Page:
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As anyone trying to avoid gluten or follow a Paleo diet knows, packaged food that caters to specific dietary rules commands a premium price at the supermarket. The modern health food market is largely an upscale one. But when the idea of scientifically-defined healthy eating entered the American consciousness in the late 1800s, it was targeted specifically to poor workers.

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Writing in American Quarterly in 1980, historian Harvey Levenstein tells the story of Edward Atkinson, a businessman who wanted to help the working classes “without resort to labor unions, unnatural increases in wages, or other measures which went against the immutable laws of supply and demand.” Working with a chemist who had found American diets overly filled with sugar and other carbohydrates, Atkinson chided American workers for wasting money on small quantities of butter and beef tenderloin. Cheaper sources of fat and protein would let them get more nutrition for their money, he argued.

In 1889, Atkinson joined forces with Mary H. Abel, the author of a guide to nutrition for American housewives, and Ellen Richards, a chemist who had studied the dangers of adulterated foods. Together, they opened an American version of a German “People’s Kitchen” in Boston. The Boston version was to sell good, healthy food while also functioning as a laboratory and a source of education on nutrition for the poor, something reflected in its original name, the Rumford Food Laboratory.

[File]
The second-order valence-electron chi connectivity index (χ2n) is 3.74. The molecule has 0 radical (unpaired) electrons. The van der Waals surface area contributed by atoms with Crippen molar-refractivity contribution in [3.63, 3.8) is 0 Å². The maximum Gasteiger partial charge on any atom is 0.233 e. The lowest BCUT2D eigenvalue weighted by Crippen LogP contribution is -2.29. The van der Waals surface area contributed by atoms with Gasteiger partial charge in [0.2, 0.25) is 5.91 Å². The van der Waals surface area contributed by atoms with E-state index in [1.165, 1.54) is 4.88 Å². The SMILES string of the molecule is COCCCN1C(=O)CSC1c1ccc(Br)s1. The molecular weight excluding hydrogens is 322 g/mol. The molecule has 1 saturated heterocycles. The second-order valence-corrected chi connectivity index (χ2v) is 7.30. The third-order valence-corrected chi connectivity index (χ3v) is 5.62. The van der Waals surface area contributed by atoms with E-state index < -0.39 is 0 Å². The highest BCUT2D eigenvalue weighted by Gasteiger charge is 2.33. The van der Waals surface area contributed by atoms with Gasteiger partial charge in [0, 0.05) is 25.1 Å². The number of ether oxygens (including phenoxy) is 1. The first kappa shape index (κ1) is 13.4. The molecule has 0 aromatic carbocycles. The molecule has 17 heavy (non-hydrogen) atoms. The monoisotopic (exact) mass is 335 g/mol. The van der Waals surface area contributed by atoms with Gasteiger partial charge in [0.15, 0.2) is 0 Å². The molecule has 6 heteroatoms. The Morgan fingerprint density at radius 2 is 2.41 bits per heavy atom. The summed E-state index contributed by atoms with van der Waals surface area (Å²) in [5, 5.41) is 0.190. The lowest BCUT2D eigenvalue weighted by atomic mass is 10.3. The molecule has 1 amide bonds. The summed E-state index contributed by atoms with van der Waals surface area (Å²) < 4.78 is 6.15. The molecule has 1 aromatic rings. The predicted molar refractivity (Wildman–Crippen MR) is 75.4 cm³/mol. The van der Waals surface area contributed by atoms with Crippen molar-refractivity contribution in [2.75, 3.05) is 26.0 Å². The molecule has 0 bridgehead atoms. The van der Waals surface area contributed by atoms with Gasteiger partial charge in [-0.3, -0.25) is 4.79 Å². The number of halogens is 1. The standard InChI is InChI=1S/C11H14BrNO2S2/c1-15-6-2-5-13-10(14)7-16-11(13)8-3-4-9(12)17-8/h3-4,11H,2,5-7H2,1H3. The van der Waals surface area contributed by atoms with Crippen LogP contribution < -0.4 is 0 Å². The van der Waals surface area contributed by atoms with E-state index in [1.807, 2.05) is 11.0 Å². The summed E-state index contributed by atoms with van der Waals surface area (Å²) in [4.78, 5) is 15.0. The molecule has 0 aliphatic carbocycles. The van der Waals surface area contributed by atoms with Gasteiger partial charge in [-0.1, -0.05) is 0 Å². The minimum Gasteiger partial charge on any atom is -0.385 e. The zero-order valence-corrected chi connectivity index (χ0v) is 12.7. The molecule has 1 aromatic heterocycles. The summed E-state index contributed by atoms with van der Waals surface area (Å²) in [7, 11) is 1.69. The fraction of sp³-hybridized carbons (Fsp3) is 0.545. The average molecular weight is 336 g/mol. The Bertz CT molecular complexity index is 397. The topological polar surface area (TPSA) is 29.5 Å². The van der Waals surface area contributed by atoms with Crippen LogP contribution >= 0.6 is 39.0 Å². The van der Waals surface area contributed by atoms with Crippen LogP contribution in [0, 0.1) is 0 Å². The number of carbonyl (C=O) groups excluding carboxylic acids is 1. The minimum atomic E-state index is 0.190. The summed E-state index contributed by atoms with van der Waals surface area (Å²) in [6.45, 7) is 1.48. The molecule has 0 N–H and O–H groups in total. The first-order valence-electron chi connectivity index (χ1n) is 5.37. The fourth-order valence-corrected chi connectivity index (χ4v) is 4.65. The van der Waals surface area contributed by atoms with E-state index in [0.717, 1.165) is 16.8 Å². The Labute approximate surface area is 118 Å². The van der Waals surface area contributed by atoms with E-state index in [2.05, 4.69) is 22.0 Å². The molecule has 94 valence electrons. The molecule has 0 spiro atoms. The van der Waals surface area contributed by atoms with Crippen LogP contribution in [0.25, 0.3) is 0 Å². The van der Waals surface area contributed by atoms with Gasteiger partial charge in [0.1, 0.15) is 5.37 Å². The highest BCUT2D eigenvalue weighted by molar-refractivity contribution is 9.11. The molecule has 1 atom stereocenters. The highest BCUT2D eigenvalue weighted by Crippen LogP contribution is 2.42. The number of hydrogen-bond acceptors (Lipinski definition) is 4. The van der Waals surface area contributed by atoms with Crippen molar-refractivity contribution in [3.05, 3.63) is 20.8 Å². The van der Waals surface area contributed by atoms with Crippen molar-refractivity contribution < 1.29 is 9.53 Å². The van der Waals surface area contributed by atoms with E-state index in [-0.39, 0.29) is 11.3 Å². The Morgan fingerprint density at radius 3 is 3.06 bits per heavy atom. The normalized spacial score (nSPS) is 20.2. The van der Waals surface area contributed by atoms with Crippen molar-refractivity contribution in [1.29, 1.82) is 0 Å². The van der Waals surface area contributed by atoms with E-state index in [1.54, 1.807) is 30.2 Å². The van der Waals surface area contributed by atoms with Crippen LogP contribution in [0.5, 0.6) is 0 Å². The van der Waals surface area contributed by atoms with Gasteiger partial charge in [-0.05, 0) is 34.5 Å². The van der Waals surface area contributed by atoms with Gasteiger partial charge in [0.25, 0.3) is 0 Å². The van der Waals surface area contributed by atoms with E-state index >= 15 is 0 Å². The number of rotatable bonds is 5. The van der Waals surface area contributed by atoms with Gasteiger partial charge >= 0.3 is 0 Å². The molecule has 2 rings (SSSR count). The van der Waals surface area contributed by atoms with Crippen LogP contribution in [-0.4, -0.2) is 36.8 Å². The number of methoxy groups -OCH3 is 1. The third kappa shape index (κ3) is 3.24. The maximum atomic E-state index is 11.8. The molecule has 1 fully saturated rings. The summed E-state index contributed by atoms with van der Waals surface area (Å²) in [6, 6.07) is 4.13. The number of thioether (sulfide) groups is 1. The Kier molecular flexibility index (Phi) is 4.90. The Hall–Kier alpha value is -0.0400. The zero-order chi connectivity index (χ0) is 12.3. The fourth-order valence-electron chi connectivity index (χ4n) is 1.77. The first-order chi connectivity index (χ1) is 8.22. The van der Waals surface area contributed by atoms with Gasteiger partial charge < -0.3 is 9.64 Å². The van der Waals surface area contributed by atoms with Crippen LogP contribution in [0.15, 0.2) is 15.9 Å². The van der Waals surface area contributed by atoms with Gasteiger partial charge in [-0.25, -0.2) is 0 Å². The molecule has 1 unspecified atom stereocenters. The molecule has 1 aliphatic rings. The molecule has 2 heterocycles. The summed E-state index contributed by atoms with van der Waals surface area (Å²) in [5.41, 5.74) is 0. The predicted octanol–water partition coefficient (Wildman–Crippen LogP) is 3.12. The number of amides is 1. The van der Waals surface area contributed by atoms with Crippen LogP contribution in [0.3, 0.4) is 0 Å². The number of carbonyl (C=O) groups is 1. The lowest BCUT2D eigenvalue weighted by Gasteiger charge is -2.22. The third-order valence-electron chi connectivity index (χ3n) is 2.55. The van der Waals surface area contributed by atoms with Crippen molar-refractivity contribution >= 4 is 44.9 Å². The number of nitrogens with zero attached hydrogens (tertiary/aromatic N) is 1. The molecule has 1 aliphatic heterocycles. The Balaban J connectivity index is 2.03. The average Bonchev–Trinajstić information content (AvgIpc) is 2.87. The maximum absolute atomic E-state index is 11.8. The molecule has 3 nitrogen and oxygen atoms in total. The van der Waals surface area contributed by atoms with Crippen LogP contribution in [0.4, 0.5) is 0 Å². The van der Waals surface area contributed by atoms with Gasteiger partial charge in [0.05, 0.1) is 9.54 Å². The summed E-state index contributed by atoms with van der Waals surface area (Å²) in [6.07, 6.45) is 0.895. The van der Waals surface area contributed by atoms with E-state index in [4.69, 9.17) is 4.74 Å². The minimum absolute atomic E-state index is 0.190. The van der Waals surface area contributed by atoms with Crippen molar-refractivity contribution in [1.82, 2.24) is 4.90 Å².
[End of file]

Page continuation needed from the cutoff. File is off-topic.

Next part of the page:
The name quickly changed to the homier “New England Kitchen.” Employees filled pails and cans for workers, charging a price equal to the cost of cooking the same simple foods at home. Starting in 1894, they also provided school lunches across all nine Boston high schools. The founders opened new branches in other Boston neighborhoods and then one in New York, and food reformers spread versions of the kitchens to Chicago and Philadelphia.

Soon, though, it became clear that there was little interest in the public kitchens in many neighborhoods. Black, Jewish, and Italian families were apparently unimpressed with their offerings. Richards ultimately decided that some poor people simply “do not care for clean wholesome food,” while the rest “know how to live cheaper than we can ever feed them.”

It didn’t help that Atkinson’s push to change the eating habits of the poor was coupled with hostility toward unions and higher wages, or that Abel looked at workers’ desire to eat steak or roast beef as “revel[ling] in unwonted luxury.”

By 1897, the New England Kitchen had transformed into a school lunch program and dining place for secretaries, clerks and “college girls.” The organizers shifted their approach to teaching more educated home cooks a “scientific” approach to food, eventually establishing the American Home Economics Association. Ultimately, they decided, good ideas about nutrition would just have to start with the middle class and trickle down to the poor.


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American Quarterly , Vol. 32, No. 4 (Autumn, 1980), pp. 369-386
The Johns Hopkins University Press